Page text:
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  6. EllaDee says:

    I worry also about the globalisation of food… not out of necessity but control and profit, and last week in Australia many of us held our collective breaths as the Federal Treasurer considered a $3.4 billion takeover bid for the GrainCorp (http://en.wikipedia.org/wiki/GrainCorp) by US agribusiness giant Archer Daniels Midland.

    Although there was support “The decision has drawn criticism from business groups and the Federal Opposition, who say it sends negative signals about Australia’s openness to foreign investment.”

    There was much opposition “The Agriculture Minister Barnaby Joyce has defended Mr Hockey’s decision, saying the deal posed a number of problems.

    “One of those issues, I think around 30 per cent of ADM’s money comes from US subsidies, which means that ADM if they’d owned GrainCorp it would be highly influenced by the effect of a large stream of money coming into their coffers from the US Government,” he said.

    “And therefore it would be affected by US Government agricultural policy, and this is not in our nation’s interest.”

    Seems US Government agricultural policy doesn’t have such a good rep.

    But other opposition… interests were displayed tangibly when GrainCorp chief executive Alison Watkins resigned a few days after the decision, and will leave the company at the end of January to take over as managing director of the food and beverage producer Coca-Cola Amatil.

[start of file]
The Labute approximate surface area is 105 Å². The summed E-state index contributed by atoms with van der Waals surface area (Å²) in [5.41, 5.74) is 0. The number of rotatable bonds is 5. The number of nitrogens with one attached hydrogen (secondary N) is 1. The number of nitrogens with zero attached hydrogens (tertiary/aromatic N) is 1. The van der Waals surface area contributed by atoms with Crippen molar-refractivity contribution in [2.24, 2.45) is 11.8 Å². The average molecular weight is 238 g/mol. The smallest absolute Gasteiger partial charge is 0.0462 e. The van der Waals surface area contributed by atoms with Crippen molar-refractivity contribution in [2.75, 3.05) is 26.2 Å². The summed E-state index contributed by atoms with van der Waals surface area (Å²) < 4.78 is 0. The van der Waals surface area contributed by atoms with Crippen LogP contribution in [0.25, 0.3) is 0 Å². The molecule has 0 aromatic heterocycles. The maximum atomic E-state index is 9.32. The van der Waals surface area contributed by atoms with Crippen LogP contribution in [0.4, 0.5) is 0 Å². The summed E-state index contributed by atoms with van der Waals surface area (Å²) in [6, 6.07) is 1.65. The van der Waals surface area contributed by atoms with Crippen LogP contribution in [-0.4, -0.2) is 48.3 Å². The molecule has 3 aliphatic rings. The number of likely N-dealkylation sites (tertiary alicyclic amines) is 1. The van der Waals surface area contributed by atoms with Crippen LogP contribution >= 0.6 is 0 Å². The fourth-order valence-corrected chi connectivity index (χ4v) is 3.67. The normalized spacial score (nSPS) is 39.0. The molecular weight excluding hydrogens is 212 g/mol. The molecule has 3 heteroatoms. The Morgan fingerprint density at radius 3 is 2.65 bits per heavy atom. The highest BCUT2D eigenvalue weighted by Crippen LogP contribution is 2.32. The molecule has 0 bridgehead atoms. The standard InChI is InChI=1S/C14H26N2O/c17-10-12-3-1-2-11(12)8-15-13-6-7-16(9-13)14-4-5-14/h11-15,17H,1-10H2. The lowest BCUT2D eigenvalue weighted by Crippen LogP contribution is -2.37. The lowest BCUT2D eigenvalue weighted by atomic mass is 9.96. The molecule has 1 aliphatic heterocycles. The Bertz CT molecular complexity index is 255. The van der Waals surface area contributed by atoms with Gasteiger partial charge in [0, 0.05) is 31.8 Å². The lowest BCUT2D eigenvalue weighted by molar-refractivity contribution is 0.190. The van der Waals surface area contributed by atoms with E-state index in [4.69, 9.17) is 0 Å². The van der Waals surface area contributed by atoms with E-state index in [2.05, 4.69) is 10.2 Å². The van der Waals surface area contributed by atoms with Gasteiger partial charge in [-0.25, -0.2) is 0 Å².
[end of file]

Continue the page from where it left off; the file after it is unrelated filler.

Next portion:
(http://www.abc.net.au/news/2013-12-02/graincorp-alison-watkins-resigns/5128174)

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    • Bill says:

      How very interesting that folks there recognized how dependent these industrial agribusinesses are on government subsidies. It’s a reality that escapes many people. For those of us growing real food without government handouts, it makes it impossible for us to compete in prices. When people complain that food like ours costs more than food in the grocery store they need to consider that they’ve already paid a lot of the price of that food with their taxes. It’s maddening. Thanks for sharing this. Extremely interesting.

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    • bobraxton says:

      above the fruited grain America, America